So it's September already. Tomorrow classes start for the Fall semester. Back in the Spring when we were getting ready to put the schedule together, I chose to go all online. I figured that's where we would be anyway, so why not just get real and plan for it for the get-go. And, here we are. I'm teaching two sections of Introduction to Creative Writing and I think I've got a good plan to make this a doable opportunity for students to dive into the world of writing poetry, essays, and short fiction. Wish me luck (and my students, too).
Here also are a couple of stories from this month's issue of the Charlotte Writers Club newsletter. I'm the "Meet a Member" this month, and my poem "Little Birds" is a part of the ekphrastic exhibit at Mooresville Arts.
Meet-a-Member - Christine Arvidson
I live in Charlotte, again, after being gone for 20+ years to Pittsburgh, northern Michigan, and the mountains of NC. I teach in the English Department at UNC Charlotte. I've co-edited and have writings in three anthologies:
Mountain Memoirs: An Ashe County Anthology,
Reflections on the New River, and most recently
The Love of Baseball: Essays by Lifelong Fans.
My poem "Little Birds" is part of CWC's and Mooresville Art'sBeyond Poems and Paintings, and, I'll have an essay in the journal "Nines: A Journal of Baseball History and Culture" later this year. I earned a BA from Olivet College, an MA from UNC Charlotte, and an MFA in Creative Nonfiction from Goucher College. I've got some letters and some miles on me.
When and where do I write the best?
I write mostly in the morning. Early. First thing. At a desk. The habit became really ingrained with my MFA program because I was also working a demanding day job.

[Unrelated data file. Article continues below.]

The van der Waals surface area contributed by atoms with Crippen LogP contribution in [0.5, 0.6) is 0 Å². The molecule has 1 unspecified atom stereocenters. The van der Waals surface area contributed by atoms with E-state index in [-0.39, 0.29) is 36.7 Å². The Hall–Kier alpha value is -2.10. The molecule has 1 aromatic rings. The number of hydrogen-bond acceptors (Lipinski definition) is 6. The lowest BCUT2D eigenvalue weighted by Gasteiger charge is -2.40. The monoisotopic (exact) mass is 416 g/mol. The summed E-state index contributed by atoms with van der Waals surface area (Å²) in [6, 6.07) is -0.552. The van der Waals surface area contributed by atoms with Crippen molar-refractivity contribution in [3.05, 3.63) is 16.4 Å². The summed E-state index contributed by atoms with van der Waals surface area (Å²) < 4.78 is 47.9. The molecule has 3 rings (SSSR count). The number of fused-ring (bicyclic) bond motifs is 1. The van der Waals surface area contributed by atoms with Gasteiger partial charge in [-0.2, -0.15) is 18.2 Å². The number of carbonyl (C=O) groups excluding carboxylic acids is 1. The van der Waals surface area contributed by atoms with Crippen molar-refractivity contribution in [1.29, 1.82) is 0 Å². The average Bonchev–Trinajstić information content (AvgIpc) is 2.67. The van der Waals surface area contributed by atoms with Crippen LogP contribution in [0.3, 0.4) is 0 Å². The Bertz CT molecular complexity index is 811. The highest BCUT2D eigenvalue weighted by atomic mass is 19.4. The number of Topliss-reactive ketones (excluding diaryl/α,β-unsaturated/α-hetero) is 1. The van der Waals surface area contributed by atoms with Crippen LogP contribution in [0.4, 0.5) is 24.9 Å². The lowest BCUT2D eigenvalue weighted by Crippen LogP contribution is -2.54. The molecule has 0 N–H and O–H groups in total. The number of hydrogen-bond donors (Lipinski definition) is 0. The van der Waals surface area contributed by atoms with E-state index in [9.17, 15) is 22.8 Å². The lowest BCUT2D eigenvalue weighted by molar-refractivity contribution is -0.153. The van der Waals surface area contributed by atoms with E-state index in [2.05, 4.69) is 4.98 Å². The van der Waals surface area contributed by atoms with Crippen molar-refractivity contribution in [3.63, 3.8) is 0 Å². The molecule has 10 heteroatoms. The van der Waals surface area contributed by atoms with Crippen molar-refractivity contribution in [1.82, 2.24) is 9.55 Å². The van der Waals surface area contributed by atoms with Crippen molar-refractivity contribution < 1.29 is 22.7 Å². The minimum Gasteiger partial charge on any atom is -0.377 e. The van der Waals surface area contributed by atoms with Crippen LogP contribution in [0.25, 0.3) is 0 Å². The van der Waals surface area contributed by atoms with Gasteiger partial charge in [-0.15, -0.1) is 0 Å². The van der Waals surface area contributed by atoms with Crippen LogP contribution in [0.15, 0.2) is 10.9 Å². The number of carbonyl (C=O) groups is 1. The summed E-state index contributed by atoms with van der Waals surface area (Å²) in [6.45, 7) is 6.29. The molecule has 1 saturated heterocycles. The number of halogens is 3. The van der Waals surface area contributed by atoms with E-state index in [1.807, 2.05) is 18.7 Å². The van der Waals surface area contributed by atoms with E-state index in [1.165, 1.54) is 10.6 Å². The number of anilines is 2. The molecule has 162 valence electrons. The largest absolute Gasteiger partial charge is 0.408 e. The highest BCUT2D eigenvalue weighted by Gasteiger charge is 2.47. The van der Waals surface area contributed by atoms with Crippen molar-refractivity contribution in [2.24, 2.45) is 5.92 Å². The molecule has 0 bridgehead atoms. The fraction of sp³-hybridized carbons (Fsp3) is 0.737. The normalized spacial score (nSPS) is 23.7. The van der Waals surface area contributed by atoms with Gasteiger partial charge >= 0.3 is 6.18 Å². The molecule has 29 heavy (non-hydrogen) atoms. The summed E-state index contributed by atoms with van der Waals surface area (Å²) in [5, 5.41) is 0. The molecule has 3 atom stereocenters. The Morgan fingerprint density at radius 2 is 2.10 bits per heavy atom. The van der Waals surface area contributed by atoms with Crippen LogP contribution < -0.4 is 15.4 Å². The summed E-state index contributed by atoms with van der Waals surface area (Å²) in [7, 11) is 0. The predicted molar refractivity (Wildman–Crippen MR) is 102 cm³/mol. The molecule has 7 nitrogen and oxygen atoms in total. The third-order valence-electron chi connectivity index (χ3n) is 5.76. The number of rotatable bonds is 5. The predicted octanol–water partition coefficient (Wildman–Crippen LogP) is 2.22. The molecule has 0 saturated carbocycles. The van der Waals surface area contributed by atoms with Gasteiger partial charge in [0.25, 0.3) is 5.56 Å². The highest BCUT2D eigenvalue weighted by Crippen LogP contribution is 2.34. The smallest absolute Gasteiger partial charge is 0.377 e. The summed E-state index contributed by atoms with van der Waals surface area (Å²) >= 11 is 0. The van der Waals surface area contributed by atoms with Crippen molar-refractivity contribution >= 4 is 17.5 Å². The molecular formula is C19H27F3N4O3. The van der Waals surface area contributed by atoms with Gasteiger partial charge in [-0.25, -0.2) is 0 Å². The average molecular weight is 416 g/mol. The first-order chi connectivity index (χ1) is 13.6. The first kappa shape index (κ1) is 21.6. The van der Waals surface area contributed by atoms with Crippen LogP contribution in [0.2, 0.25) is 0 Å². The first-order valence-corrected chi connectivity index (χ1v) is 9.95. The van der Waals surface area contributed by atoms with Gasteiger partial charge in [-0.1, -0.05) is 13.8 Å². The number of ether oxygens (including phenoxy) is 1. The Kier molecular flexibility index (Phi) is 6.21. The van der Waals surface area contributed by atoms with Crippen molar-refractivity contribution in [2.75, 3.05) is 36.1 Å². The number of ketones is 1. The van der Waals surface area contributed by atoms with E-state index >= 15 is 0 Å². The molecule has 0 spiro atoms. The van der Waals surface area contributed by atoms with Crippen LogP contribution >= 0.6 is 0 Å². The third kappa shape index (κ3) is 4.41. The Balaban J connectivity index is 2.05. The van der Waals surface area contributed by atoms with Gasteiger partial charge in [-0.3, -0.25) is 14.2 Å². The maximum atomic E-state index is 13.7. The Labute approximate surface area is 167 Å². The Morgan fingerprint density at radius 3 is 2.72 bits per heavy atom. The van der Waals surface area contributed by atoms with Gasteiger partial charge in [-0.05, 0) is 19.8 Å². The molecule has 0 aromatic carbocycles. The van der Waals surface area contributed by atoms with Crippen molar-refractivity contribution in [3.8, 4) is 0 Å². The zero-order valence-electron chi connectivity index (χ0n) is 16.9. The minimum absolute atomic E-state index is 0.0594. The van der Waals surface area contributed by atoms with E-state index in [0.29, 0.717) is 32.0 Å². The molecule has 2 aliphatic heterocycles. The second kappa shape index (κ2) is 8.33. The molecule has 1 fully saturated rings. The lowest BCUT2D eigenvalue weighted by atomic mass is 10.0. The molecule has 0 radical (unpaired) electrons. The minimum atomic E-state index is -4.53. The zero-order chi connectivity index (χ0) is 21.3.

Favorite writing tool?
It's weird. I always write poetry with a pen or pencil, in one notebook at a time. Fiction or essays, I'm strictly a computer banger. I think it has to do with speed. I'm a fast typist and can get words down quickly in prose. Poetry is more of a word-by-word thing.
Favorite advice about writing?
That's easy. Butt-in-seat. Just get down words. I'm a big fan of Nanowrimo for that reason.
A favorite writing resource (book, website, etc.)
The Charlotte Mecklenburg Library and Charlotte Lit have been invaluable for me since I moved back to Charlotte last year. I religiously attend their programs. The Main Library has "Write Like You Mean It" once a week (now via Zoom) and it draws a fascinating group of people of all colors, ages, backgrounds, and interests. Likewise, Charlotte Lit has "Pen to Paper" once a week (in better times). I'd say 75% of what I'm working on right now had beginnings in one of the prompts used in these writing sessions.
Best writing advice you've received and actually taken?
Definitely butt-in-seat. Or another way to put it, just get words on the page, don't fear the vomit draft.
One thing I would like help with?
I think we all need to have spaces to freely share our work publicly. The more opportunities we have to stand up and read our work to people, the better.
Beyond Poems and Paintings: An Ekphrastic Exhibit
Co-sponsored by CWC North & Mooresville Arts
Although the coronavirus derailed plans for an in-person celebration, our partner Mooresville Arts has provided a virtual tour on the Mooresville Arts Facebook page. You can hear our poets read and see how each Mooresville Arts artist interpreted those words.
It is a truly special event for this exciting, first time collaboration between CWC North and Mooresville Arts. To learn more about the project and the eight poems selected for artists to interpret, visit the CWC North Calendar of Events page.
Poems and paintings will also be on display in the gallery housed in the historic Mooresville Train Depot, from August 15 to September 24. If you plan to go to the gallery to view the exhibit please call ahead to ensure the gallery is open since it is staffed by volunteers. For that information and/or more about the exhibit contact the
Mooresville Arts Homepage.